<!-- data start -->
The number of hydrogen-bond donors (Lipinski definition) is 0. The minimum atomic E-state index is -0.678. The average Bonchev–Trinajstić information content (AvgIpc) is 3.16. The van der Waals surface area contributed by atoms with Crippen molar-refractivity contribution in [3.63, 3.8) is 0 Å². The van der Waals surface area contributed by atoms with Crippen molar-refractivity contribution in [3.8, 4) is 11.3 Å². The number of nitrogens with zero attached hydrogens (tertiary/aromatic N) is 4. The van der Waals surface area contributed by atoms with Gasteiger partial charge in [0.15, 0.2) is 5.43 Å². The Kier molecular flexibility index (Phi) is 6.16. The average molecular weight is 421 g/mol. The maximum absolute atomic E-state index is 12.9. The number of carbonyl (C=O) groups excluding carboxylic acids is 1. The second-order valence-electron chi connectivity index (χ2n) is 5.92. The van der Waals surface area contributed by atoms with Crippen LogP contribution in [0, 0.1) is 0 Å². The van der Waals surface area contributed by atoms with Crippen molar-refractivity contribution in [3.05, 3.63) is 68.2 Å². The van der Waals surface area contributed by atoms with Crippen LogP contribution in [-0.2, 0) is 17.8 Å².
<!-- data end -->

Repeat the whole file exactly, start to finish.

The number of hydrogen-bond donors (Lipinski definition) is 0. The minimum atomic E-state index is -0.678. The average Bonchev–Trinajstić information content (AvgIpc) is 3.16. The van der Waals surface area contributed by atoms with Crippen molar-refractivity contribution in [3.63, 3.8) is 0 Å². The van der Waals surface area contributed by atoms with Crippen molar-refractivity contribution in [3.8, 4) is 11.3 Å². The number of nitrogens with zero attached hydrogens (tertiary/aromatic N) is 4. The van der Waals surface area contributed by atoms with Gasteiger partial charge in [0.15, 0.2) is 5.43 Å². The Kier molecular flexibility index (Phi) is 6.16. The average molecular weight is 421 g/mol. The maximum absolute atomic E-state index is 12.9. The number of carbonyl (C=O) groups excluding carboxylic acids is 1. The second-order valence-electron chi connectivity index (χ2n) is 5.92. The van der Waals surface area contributed by atoms with Crippen LogP contribution in [0, 0.1) is 0 Å². The van der Waals surface area contributed by atoms with Crippen molar-refractivity contribution in [3.05, 3.63) is 68.2 Å². The van der Waals surface area contributed by atoms with Crippen LogP contribution in [-0.2, 0) is 17.8 Å².